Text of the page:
"You hear that crude language? I'm used to it," Pat says.

"Oh, Mom, can I have a Band-Aid? Look at my knee from dancing last night. Is it terrible to go on stage wearing a Band-Aid?"

"No, it's perfectly all right," she says, then adds, "It's also fine to have tattoos here. At the Diamond, I spent a lot of time covering up tattoos."

Upstairs, the crowd has been building steadily. Girls who aren't dancing are drinking at the bar or chatting up the customers. A nice, intimate passing of the time can lead to a table dance, or even a chance to be "bought off the list," meaning a dancer is allowed to keep talking and drinking -- and possibly fending off handsiness -- instead of returning to the stage.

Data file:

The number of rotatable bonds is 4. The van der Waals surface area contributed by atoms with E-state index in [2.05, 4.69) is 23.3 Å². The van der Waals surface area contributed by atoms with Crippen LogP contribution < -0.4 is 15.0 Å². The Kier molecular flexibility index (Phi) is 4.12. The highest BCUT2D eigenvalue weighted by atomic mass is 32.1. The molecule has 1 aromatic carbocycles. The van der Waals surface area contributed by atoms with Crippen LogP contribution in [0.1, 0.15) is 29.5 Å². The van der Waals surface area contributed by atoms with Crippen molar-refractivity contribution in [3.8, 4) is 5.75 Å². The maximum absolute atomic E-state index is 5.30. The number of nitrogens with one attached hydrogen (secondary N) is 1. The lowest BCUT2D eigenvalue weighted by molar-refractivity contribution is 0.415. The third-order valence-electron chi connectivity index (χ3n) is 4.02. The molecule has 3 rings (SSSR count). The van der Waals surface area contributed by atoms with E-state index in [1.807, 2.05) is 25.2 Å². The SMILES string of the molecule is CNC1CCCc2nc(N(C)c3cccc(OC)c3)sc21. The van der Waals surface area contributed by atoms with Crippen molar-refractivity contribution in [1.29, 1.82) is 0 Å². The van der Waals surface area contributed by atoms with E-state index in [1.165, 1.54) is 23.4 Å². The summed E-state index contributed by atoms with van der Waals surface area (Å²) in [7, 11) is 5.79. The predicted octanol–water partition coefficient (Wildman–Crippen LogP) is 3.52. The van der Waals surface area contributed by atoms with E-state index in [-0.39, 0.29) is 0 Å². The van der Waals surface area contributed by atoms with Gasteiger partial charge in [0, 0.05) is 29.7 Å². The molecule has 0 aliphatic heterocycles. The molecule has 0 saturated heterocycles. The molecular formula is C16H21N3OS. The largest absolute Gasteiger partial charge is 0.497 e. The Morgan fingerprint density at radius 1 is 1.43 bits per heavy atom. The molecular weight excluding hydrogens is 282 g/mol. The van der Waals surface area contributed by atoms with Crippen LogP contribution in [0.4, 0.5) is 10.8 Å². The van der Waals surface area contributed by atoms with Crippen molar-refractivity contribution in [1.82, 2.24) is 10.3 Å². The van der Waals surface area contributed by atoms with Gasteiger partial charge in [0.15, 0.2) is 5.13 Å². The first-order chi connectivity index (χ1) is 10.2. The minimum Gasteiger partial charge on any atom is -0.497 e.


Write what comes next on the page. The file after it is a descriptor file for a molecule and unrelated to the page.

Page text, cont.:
From her subterranean vantage point, Pat tries to get a sense of what's going on above her head. Because eventually, she says, it all comes back into play in the locker room.

"Jealousies develop," she explains. "You have to break up arguments. Some of the girls are male magnets -- men can't seem to throw enough money at them. Others just sit around up there for no apparent reason. At the Diamond, every four or five months there'd be a fight that had to be broken up by security. Or you have to drive them home, and you have to be firm. 'You're not driving anywhere by yourself in your condition,' I'll say."

Sometimes, to her horror, a dancer will spot a man in the audience -- a family member, say, or a college classmate -- who has no idea what she does for a living and whose ignorance she wants to preserve. That's when Pat smuggles the girl out of the club.

"People have no idea what kind of effort it takes to work like these girls do," she says. A case in point: the Asian dancer who, at last count, had been sitting on biker/Buddha's lap for three hours and has just dragged herself downstairs for dinner.